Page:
Union Transfer Determined To Disappoint Both the Hungry and the Thirsty

We have one piece of advice for people who go to see live music at Union Transfer, which opened last night: don’t go hungry. The menu begins at a bag of chips and ends at a candy bar. The road between the two consists of trail mix and a soft pretzel. That’s it. Four items. And none of them are duck-fat French fries.

Call us pretentious (and you do, frequently), but living in a city that culls most of its non-sports pride from its cornucopia of epicurean delights (ok, you’re right, that sounded pretentious), we’ve come to expect to be beered and dined everywhere we go. Can anyone blame us? We hold contests to decide which trucks cook the best gourmet treats.

We hope we don’t get blacklisted for saying this but the beer list at Union Transfer isn’t much more complicated (or interesting) than the menu. They’ve got eight taps and they waste two of them on Miller Lite and Miller High Life. We could put up with that. Gotta satisfy the unwashed masses and the broke hipsters, after all. But explain to us, please, why they then throw away two more taps on Heineken products and yet another on a partial macro that used to be a micro. Eight beautiful, virgin taps to fill and they rape five of them with swill. The remaining three (because you’ll bombard us with nasty comments if we don’t tell you), are rotating locals. If you decide to shun the draft list altogether, you’ll get stuck with similar proportions on the 25-strong bottle list.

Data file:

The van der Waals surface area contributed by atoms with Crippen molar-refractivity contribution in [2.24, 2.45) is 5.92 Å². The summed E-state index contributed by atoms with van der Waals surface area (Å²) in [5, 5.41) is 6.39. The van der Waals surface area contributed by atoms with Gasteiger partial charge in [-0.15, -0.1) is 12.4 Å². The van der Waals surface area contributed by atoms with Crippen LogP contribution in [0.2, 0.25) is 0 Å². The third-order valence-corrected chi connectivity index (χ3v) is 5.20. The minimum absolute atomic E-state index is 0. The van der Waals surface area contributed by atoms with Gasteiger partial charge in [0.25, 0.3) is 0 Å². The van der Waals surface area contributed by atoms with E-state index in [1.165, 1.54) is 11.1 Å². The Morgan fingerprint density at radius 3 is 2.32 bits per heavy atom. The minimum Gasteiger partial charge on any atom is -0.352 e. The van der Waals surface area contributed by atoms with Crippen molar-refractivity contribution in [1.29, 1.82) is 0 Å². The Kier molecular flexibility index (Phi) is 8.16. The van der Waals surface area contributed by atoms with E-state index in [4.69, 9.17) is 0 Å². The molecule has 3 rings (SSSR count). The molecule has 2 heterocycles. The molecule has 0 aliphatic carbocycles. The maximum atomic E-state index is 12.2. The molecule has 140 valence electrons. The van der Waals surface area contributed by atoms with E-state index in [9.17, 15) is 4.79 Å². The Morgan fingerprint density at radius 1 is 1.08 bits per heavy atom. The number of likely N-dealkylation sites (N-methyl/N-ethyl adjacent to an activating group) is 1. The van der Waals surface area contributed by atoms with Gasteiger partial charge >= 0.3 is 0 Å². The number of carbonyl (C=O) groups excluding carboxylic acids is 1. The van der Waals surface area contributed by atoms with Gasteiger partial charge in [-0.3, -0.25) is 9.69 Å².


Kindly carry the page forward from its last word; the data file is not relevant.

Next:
Luckily, there are three full bars so you can always go for a good old rum and Coke without waiting too long. And you can always order a drink from the roaming cocktail servers.

Or, if you plan ahead, you can get drunk and full at nearby Prohibition Taproom before you head to the venue do what you’re expressly going there to do: rock out to some awesome live music, even if it’s without your coq au vin out.

Union Transfer [Official website]